The Wife, The Maid, and the Mistress- She Reads Book Club Selection

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The Wife, the Maid, and the Mistress

by Ariel Lawhon

published by Doubleday

2014

I received this book as a digital ARC from the publisher through Net Galley in return for an honest review.

Summary

A tantalizing reimagining of a scandalous mystery that rocked the nation in 1930-Justice Joseph Crater’s infamous disappearance-as seen through the eyes of the three women who knew him best.

They say behind every great man, there’s a woman. In this case, there are three. Stella Crater, the judge’s wife, is the picture of propriety draped in long pearls and the latest Chanel. Ritzi, a leggy showgirl with Broadway aspirations, thinks moonlighting in the judge’s bed is the quickest way off the chorus line. Maria Simon, the dutiful maid, has the judge to thank for her husband’s recent promotion to detective in the NYPD. Meanwhile, Crater is equally indebted to Tammany Hall leaders and the city’s most notorious gangster, Owney “The Killer” Madden.

On a sultry summer night, as rumors circulate about the judge’s involvement in wide-scale political corruption, the Honorable Joseph Crater steps into a cab and disappears without a trace. Or does he?

After 39 years of necessary duplicity, Stella Crater is finally ready to reveal what she knows. Sliding into a plush leather banquette at Club Abbey, the site of many absinthe-soaked affairs and the judge’s favorite watering hole back in the day, Stella orders two whiskeys on the rocks-one for her and one in honor of her missing husband. Stirring the ice cubes in the lowball glass, Stella begins to tell a tale-of greed, lust, and deceit. As the novel unfolds and the women slyly break out of their prescribed roles, it becomes clear that each knows more than she has initially let on.  (from Goodreads)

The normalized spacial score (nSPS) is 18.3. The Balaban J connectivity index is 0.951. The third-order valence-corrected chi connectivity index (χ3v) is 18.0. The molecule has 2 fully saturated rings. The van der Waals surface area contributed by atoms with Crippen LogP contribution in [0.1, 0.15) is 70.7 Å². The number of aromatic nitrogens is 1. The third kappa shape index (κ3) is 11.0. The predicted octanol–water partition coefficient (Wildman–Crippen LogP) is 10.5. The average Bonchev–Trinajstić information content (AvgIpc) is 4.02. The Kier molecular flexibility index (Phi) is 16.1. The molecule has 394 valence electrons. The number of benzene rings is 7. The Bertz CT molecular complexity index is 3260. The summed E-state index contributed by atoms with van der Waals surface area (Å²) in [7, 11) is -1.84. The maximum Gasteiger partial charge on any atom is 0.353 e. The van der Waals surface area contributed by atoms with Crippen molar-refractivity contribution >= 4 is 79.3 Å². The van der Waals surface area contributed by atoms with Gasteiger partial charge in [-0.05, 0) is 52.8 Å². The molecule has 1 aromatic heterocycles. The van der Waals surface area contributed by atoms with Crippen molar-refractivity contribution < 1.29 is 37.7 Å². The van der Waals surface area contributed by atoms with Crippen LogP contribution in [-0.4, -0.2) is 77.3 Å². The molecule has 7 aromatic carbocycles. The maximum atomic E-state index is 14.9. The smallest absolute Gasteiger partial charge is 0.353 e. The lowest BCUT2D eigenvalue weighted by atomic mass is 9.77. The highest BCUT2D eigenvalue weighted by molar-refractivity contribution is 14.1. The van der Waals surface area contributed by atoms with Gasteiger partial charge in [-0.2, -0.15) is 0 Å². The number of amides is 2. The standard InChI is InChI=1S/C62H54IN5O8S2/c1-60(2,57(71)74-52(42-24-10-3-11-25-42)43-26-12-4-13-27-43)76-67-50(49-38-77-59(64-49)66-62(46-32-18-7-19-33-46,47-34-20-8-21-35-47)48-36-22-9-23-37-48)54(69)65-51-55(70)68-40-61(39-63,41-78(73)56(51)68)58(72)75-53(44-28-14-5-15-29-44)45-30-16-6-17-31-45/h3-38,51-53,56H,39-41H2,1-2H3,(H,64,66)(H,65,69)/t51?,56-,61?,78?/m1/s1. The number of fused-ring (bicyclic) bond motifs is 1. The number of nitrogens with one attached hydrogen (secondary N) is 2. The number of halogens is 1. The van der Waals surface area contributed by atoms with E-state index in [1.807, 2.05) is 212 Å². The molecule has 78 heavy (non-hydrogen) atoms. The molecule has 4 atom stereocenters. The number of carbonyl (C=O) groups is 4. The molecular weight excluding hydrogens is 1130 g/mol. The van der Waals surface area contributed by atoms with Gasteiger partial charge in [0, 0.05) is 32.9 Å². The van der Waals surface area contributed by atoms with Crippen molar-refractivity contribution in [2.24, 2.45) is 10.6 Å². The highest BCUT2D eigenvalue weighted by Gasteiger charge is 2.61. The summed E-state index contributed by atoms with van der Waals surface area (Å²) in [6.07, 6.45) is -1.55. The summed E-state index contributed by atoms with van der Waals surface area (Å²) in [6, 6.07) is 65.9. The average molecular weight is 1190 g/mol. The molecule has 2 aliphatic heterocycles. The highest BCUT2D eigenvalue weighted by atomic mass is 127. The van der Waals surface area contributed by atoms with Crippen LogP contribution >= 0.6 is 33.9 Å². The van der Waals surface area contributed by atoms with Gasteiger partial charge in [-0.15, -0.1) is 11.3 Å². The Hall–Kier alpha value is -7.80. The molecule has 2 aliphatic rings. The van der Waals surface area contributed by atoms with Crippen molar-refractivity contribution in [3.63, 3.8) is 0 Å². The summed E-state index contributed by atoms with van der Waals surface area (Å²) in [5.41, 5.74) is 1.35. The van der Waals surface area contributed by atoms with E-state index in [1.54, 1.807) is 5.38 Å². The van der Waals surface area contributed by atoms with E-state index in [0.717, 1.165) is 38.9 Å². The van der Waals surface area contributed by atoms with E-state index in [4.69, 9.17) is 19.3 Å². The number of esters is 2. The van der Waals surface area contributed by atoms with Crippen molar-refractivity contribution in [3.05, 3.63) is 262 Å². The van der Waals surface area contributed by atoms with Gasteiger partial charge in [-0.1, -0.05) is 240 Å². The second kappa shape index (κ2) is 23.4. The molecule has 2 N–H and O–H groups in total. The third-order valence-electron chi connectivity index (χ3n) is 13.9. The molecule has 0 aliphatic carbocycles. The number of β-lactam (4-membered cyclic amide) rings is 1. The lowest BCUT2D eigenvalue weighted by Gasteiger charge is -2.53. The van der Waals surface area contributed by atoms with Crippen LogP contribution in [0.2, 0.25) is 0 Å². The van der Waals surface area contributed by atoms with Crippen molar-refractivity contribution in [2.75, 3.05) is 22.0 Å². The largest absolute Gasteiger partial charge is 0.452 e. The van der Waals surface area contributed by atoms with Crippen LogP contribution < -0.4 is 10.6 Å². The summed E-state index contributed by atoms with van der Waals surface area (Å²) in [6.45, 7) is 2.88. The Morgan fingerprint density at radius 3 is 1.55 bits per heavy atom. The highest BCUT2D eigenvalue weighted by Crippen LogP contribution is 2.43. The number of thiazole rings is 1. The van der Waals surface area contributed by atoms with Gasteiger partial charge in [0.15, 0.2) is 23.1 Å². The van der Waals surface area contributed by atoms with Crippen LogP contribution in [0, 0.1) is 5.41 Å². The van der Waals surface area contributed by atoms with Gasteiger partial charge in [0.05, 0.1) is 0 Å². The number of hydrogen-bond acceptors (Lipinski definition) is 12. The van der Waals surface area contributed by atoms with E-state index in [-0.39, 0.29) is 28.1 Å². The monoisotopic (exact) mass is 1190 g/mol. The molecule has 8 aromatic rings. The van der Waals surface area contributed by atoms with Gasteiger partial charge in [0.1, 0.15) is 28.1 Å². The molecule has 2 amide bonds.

My Review

From the author Ariel Lawhon, a co-founder of She Reads, comes this wonderful tale based on the true story of the disappearance of Judge Joseph Crater in the 1930s.  Once called “the missingest man in NY”, Judge Crate disappeared into a cab one night and seemingly vanished into thin air.  The author takes us into a world of speakeasies and jazz clubs to imagine what really happened to the judge through the eyes of the women who knew hime best- his socialite wife Stella, his showgirl mistress Ritzi, and his maid Maria.  The story moves along nicely as we get to know these women and the kind of man the “honorable” judge was.  Then about 3/4 of the way through-BAM!  Awesome twist that makes you turn the pages even faster.  I love books set in this era, especially those set in NY.  What makes this even better is that it is based on a true story, which always makes me want to look up all the facts that I can on it.  The author does a terrific job of weaving in what might have happened to the judge, while creating very vivid female character to tell her story through.  Wonderfully written and evoking a spellbinding time in our history, I would definitely recommend this book.

Go over to She Reads to see more reviews of this book.

To learn more about the disappearance of Judge Crater-

http://www.history.com/this-day-in-history/joseph-force-crater-becomes-the-missingest-man-in-new-york

http://www.prairieghosts.com/crater.html

About the Author

Ariel Lawhon is the co-founder of the popular online book club She Reads (www.shereads.org). A novelist, blogger, and life-long reader, she lives in Nashville, Tennessee, with her husband and four young sons (aka The Wild Rumpus). Ariel believes that Story is the shortest distance to the human heart. Her next novel, THE WIFE, THE MAID, AND THE MISTRESS, will release from Doubleday in February of 2014.

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3 thoughts on “The Wife, The Maid, and the Mistress- She Reads Book Club Selection

  1. Kerri, somewhere you gave me your mailing address. I have misplaced it in the frenzy to get everything done for this trip. Can you send it to readme(at)andrawatkins(dot)com? I’ll have Rowe send a book right out to you.

  2. Thank you so, very much for this review! I love when real-life and fiction get turned into a mystery novel. I will try contacting the publisher for a review copy 🙂

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